So far, the results of efforts to liberate rivers constrained by concrete and steel have been encouraging and measurable. When given a fighting chance, salmon are resilient and will return. The resurgence of the Elwha River in Washington, where a dam removal and rebound shined a spotlight on the positive outcomes that

are possible, has become well known amongst wild fish advocates and was a direct inspiration for many Alaskans to take aim at the abandoned lower Eklutna dam.

With the lower dam now removed, a 61-foot-high concrete excuse no longer looms. Access to the upper river has been granted. Now, returning water to the river and restoring access to Eklutna Lake for fish are top priorities for bringing this river back to life.

Of course, water in Eklutna Lake is spoken for. While 90 percent of the water is diverted to fuel the waiting turbines at the Eklutna Power Plant, those turbines contribute less than 5 percent of the electricity to the grid before being released at the Eklutna Tailrace and into the Knik River.

The remaining 10 percent of the water accounts for roughly 90 percent of the Municipality of Anchorage’s fresh fresh water supply. Zero water makes it down the river channel to maintain the health of the downstream fisheries and ecosystem, leaving salmon to struggle.


Conveniently, the window for change is opening at this very moment. The owners of the remaining Eklutna Hydropower Project have an obligation to mitigate – make up for – the project’s impact on fish and wildlife, and have initiated the process for determining what changes are necessary.

Studies are being developed and implemented to provide a deeper understanding of the river, fish habitat and ways the water could be managed to allow salmon and trout to recolonize the Eklutna and once again return in abundance.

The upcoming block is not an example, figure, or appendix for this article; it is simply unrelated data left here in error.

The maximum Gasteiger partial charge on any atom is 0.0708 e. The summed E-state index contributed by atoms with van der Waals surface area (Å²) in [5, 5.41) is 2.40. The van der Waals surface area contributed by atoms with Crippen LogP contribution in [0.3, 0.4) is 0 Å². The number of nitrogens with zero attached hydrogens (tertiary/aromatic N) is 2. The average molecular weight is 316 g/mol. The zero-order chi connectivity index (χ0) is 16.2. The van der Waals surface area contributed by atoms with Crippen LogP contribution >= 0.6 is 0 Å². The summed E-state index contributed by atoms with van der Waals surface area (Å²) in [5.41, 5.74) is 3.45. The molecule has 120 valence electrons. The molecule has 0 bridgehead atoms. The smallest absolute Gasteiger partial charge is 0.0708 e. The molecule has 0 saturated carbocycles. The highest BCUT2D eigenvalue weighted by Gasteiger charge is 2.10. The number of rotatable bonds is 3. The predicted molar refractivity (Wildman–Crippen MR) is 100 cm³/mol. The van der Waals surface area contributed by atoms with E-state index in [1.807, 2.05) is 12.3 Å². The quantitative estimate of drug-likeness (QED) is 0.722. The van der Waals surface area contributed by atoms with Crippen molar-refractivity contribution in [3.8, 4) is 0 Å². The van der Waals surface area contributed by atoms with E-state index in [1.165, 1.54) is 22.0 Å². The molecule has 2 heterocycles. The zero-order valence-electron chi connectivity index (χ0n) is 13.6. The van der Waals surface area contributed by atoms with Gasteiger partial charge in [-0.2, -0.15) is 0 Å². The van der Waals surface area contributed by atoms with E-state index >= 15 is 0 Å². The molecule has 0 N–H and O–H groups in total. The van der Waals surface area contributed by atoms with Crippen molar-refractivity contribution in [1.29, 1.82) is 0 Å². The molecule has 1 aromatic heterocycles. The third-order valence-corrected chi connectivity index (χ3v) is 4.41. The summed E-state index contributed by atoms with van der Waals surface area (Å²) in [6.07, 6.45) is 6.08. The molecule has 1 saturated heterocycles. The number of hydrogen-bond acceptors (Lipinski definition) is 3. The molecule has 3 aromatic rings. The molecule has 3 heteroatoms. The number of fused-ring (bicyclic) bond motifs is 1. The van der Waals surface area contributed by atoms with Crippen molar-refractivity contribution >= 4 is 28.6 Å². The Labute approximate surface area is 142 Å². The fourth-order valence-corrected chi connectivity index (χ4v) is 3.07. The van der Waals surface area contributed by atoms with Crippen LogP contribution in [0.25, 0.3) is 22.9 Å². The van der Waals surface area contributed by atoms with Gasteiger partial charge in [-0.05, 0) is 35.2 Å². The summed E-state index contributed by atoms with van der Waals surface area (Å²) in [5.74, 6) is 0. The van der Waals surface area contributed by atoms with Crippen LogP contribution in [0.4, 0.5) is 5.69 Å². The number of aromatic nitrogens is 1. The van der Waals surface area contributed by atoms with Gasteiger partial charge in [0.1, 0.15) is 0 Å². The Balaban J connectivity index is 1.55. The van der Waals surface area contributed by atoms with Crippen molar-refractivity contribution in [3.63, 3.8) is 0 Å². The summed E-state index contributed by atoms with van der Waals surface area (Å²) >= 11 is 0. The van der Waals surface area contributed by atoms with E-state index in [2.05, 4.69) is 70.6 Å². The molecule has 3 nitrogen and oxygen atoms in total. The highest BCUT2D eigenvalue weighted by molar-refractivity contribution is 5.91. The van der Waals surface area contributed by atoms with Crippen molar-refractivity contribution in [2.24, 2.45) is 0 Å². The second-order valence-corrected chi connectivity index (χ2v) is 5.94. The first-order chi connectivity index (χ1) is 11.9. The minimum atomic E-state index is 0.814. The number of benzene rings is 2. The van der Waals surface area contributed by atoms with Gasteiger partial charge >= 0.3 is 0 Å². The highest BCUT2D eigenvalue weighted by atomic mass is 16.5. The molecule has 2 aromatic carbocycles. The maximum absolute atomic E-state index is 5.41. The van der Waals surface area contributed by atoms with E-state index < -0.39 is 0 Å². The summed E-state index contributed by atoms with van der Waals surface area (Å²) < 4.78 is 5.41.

As part of these studies, a series of brief and controlled events are being planned to allow water to flow down the natural channel this fall to collect data that will help better understand the impacts of future streamflows, steps we can take to restore the river and what might be necessary for salmon to return.

These study flows won’t be enough to bring back salmon by themselves, but the results from the studies will help identify ways the project owners can fulfill their obligation to make up for the project’s negative impacts.


There is a solution to this problem, and Alaskans can be a part of it. Learn more about the removal of the abandoned dam on the Eklutna and the restoration of the Eklutna River at eklutnariver.org, and voice your support for a river in need at eklutnariver.org/get-involved. ASJ

Editor’s note: Eric Booton is the Eklutna Project Manager for Trout Unlimited’s Alaska Program. Go to tu.org/tu-programs/ alaska for more information.

A priority for the hopeful returns of salmon on the Eklutna is to figure out a way to restore access to Eklutna Lake. “Studies are being developed and implemented to provide a deeper understanding of the river, fish habitat and ways the water could be managed to allow salmon and trout to recolonize the Eklutna and once again return in abundance,” author Eric Booton of Trout Unlimited writes. (RYAN PETERSON)